Click here if you don’t see subscription options
Erika RasmussenNovember 16, 2020
Greta Thunberg (Hulu/IMDB)

The frigid waters of the Atlantic spray against the sides of a sailboat making its way from the United Kingdom to New York City. It is not a simple nor an easy journey by any means, and it is occurring for reasons that affect every living being on the planet. A then-16-year-old Greta Thunberg sits between the white bulkheads of the boat as water slaps over the portholes above her. She cries. “It is such a responsibility. I don’t want to have to do all this. It’s too much for me. Around the clock,” she says. But she does it. Until the climate crisis is no more, she will continue this fight.

Hulu’s “I Am Greta” (2020) is a vital documentary because Greta Thunberg’s full-throttle commitment to speaking out for climate and environmental justice is vital. Greta is who she is and does what she does because she knows this. “It’s not that I should take the focus, because—that’s what’s so good about this movement, that everyone is equally contributing,” she explains. “Together, we can make a difference.”

“I Am Greta,” then, is about Greta at the same time that it is not. Footage follows her from her early post at the foot of the Swedish Riksdag, the national legislature of Sweden, where her famous “Skolstrejk för Klimatet” (“School strike for climate”) sign declares a campaign against carbon emissions and ecological destruction in fervid black letters, all the way to multiple appearances before the United Nations, various meetings with European parliaments and a handshake with Pope Francis. The film crew sits in on intimate moments; especially endearing are the many laughs and intense head-to-head exchanges she shares with her father, Svante, who packs cans of beans and bananas, knows when she is feeling off, puts the sheet on her train bunk and stays by her side—crossing borders and oceans in a living manifestation of accompaniment.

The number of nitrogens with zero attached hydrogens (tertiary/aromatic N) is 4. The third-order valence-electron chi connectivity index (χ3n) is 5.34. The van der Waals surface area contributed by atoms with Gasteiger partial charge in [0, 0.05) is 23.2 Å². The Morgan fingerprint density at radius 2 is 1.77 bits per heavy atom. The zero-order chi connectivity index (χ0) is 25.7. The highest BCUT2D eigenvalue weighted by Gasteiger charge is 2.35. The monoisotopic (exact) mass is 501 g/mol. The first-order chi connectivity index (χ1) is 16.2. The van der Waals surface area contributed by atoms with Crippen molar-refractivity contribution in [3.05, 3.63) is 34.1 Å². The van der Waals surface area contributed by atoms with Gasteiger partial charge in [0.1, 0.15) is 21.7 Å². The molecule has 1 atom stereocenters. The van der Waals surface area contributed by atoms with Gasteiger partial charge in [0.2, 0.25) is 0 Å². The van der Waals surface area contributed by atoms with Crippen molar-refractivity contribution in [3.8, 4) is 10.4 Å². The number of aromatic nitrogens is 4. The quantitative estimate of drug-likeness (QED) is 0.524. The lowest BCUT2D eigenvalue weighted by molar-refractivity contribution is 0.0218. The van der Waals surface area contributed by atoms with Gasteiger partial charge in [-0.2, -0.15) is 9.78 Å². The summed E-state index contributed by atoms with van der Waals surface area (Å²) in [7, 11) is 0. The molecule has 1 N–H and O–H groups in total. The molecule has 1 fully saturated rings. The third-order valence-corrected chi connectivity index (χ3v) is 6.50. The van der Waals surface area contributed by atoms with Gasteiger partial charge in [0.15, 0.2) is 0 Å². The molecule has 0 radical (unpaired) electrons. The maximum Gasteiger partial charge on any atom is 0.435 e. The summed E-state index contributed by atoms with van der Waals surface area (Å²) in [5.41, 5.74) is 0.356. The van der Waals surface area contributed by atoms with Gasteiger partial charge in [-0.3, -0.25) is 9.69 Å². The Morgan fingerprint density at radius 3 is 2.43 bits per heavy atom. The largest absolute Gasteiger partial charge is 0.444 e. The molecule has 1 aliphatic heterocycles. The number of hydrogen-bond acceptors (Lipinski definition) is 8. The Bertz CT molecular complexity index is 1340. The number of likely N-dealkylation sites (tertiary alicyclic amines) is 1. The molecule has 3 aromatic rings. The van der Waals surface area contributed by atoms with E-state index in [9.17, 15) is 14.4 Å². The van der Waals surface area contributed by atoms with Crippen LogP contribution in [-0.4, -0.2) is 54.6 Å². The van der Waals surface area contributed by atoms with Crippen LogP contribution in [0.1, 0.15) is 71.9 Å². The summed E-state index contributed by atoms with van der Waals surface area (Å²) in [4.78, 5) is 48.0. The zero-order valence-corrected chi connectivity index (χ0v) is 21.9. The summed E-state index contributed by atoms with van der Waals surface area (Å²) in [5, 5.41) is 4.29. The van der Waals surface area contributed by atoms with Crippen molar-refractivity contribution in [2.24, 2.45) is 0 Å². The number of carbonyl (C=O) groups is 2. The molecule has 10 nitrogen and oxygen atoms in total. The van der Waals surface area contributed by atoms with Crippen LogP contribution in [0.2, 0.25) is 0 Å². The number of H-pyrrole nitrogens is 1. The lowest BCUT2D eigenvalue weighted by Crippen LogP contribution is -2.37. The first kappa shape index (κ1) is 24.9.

I Am Greta” is a vital documentary because Greta Thunberg’s full-throttle commitment to speaking out for climate and environmental justice is vital.

Like the prophets in the Old Testament who rage against oppressive powers and injustice only to be met with relative silence, Greta asked “How dare you?” at the 2019 United Nations Climate Action Summit. “How dare you continue to look away?” To a youth who watches in despair and outrage as world powers and lifestyles continue to wreak disastrous consequences on the present and future of our planet, her words and her determination at the U.N. Climate Action Summit are life-giving, nourishing. Her labor for climate justice echoes a certain essence of the Jesus who cared for the living of the earth; the Jesus who healed and fed the many; the Jesus who revered the Scriptures that reveal that God loves his “very good” creation; and the Jesus who railed against greed and power that damage life:

People are suffering. People are dying. Entire ecosystems are collapsing. We are in the beginning of a mass extinction, and all you can talk about is money, and fairy tales of eternal economic growth. How dare you!